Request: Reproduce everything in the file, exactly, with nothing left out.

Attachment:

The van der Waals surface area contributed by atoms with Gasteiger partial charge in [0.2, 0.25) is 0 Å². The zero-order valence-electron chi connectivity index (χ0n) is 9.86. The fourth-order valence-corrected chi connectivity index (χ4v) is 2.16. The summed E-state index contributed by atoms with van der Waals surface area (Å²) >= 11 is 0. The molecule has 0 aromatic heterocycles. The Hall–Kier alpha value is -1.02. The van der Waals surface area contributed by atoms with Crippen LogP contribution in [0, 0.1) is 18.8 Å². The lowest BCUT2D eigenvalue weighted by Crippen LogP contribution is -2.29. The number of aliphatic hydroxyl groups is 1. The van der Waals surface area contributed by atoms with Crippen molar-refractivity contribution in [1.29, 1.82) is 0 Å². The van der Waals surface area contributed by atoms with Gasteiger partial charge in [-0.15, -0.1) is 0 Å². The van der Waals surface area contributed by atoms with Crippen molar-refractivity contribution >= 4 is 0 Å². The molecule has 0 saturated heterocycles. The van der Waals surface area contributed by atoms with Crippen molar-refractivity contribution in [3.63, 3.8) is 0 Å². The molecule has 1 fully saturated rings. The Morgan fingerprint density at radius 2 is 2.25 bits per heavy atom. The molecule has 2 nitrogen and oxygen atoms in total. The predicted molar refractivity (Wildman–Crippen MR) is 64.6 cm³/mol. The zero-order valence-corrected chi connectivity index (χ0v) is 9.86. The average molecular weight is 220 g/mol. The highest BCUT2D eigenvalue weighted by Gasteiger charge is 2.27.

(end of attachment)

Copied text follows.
The van der Waals surface area contributed by atoms with Gasteiger partial charge in [0.2, 0.25) is 0 Å². The zero-order valence-electron chi connectivity index (χ0n) is 9.86. The fourth-order valence-corrected chi connectivity index (χ4v) is 2.16. The summed E-state index contributed by atoms with van der Waals surface area (Å²) >= 11 is 0. The molecule has 0 aromatic heterocycles. The Hall–Kier alpha value is -1.02. The van der Waals surface area contributed by atoms with Crippen LogP contribution in [0, 0.1) is 18.8 Å². The lowest BCUT2D eigenvalue weighted by Crippen LogP contribution is -2.29. The number of aliphatic hydroxyl groups is 1. The van der Waals surface area contributed by atoms with Crippen molar-refractivity contribution in [1.29, 1.82) is 0 Å². The van der Waals surface area contributed by atoms with Gasteiger partial charge in [-0.15, -0.1) is 0 Å². The van der Waals surface area contributed by atoms with Crippen molar-refractivity contribution >= 4 is 0 Å². The molecule has 0 saturated heterocycles. The van der Waals surface area contributed by atoms with Crippen molar-refractivity contribution in [3.63, 3.8) is 0 Å². The molecule has 1 fully saturated rings. The Morgan fingerprint density at radius 2 is 2.25 bits per heavy atom. The molecule has 2 nitrogen and oxygen atoms in total. The predicted molar refractivity (Wildman–Crippen MR) is 64.6 cm³/mol. The zero-order valence-corrected chi connectivity index (χ0v) is 9.86. The average molecular weight is 220 g/mol. The highest BCUT2D eigenvalue weighted by Gasteiger charge is 2.27.